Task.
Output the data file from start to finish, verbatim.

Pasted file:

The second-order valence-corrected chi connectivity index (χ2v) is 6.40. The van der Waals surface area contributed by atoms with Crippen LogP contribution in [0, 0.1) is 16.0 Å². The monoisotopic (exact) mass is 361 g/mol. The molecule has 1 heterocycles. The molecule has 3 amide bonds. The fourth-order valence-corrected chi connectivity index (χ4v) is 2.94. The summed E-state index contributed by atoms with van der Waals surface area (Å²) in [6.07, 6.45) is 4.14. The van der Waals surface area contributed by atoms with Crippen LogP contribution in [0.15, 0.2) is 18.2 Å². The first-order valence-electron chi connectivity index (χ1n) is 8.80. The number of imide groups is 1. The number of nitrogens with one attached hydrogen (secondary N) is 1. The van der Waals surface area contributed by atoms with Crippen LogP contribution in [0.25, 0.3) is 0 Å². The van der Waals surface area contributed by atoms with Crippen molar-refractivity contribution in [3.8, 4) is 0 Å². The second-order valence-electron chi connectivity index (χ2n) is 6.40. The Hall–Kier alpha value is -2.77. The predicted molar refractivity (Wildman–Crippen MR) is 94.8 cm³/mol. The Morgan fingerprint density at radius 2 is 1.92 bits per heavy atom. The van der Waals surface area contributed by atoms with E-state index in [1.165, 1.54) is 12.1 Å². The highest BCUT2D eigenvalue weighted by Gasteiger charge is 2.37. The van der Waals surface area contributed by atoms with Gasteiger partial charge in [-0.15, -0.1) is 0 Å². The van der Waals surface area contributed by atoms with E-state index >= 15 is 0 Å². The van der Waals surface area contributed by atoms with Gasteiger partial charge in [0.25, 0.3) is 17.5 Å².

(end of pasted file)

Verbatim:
The second-order valence-corrected chi connectivity index (χ2v) is 6.40. The van der Waals surface area contributed by atoms with Crippen LogP contribution in [0, 0.1) is 16.0 Å². The monoisotopic (exact) mass is 361 g/mol. The molecule has 1 heterocycles. The molecule has 3 amide bonds. The fourth-order valence-corrected chi connectivity index (χ4v) is 2.94. The summed E-state index contributed by atoms with van der Waals surface area (Å²) in [6.07, 6.45) is 4.14. The van der Waals surface area contributed by atoms with Crippen LogP contribution in [0.15, 0.2) is 18.2 Å². The first-order valence-electron chi connectivity index (χ1n) is 8.80. The number of imide groups is 1. The number of nitrogens with one attached hydrogen (secondary N) is 1. The van der Waals surface area contributed by atoms with Crippen LogP contribution in [0.25, 0.3) is 0 Å². The van der Waals surface area contributed by atoms with Crippen molar-refractivity contribution in [3.8, 4) is 0 Å². The second-order valence-electron chi connectivity index (χ2n) is 6.40. The Hall–Kier alpha value is -2.77. The predicted molar refractivity (Wildman–Crippen MR) is 94.8 cm³/mol. The Morgan fingerprint density at radius 2 is 1.92 bits per heavy atom. The van der Waals surface area contributed by atoms with E-state index in [1.165, 1.54) is 12.1 Å². The highest BCUT2D eigenvalue weighted by Gasteiger charge is 2.37. The van der Waals surface area contributed by atoms with Gasteiger partial charge in [-0.15, -0.1) is 0 Å². The van der Waals surface area contributed by atoms with E-state index >= 15 is 0 Å². The van der Waals surface area contributed by atoms with Gasteiger partial charge in [0.25, 0.3) is 17.5 Å².